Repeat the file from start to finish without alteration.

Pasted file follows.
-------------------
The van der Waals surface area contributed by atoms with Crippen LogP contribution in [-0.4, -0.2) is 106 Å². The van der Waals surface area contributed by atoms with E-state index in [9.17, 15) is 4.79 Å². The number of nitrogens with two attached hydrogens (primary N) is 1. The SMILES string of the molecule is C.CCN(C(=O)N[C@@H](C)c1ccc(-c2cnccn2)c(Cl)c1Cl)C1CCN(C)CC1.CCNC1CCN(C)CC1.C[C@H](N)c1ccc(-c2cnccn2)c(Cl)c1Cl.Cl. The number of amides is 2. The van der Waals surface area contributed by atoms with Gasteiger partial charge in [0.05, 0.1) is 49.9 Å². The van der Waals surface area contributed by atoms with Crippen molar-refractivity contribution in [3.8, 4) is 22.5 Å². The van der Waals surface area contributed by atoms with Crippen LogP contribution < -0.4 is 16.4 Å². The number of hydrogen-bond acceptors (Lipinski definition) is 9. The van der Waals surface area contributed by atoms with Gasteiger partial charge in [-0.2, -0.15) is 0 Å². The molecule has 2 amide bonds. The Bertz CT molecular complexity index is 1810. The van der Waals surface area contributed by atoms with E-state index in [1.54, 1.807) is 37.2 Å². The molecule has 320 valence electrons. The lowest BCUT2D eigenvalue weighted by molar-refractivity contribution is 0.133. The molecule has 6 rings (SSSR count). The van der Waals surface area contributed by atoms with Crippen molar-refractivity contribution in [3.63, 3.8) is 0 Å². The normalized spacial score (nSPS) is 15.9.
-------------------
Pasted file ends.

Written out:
The van der Waals surface area contributed by atoms with Crippen LogP contribution in [-0.4, -0.2) is 106 Å². The van der Waals surface area contributed by atoms with E-state index in [9.17, 15) is 4.79 Å². The number of nitrogens with two attached hydrogens (primary N) is 1. The SMILES string of the molecule is C.CCN(C(=O)N[C@@H](C)c1ccc(-c2cnccn2)c(Cl)c1Cl)C1CCN(C)CC1.CCNC1CCN(C)CC1.C[C@H](N)c1ccc(-c2cnccn2)c(Cl)c1Cl.Cl. The number of amides is 2. The van der Waals surface area contributed by atoms with Gasteiger partial charge in [0.05, 0.1) is 49.9 Å². The van der Waals surface area contributed by atoms with Crippen molar-refractivity contribution in [3.8, 4) is 22.5 Å². The van der Waals surface area contributed by atoms with Crippen LogP contribution < -0.4 is 16.4 Å². The number of hydrogen-bond acceptors (Lipinski definition) is 9. The van der Waals surface area contributed by atoms with Gasteiger partial charge in [-0.2, -0.15) is 0 Å². The molecule has 2 amide bonds. The Bertz CT molecular complexity index is 1810. The van der Waals surface area contributed by atoms with E-state index in [1.54, 1.807) is 37.2 Å². The molecule has 320 valence electrons. The lowest BCUT2D eigenvalue weighted by molar-refractivity contribution is 0.133. The molecule has 6 rings (SSSR count). The van der Waals surface area contributed by atoms with Crippen molar-refractivity contribution in [3.63, 3.8) is 0 Å². The normalized spacial score (nSPS) is 15.9.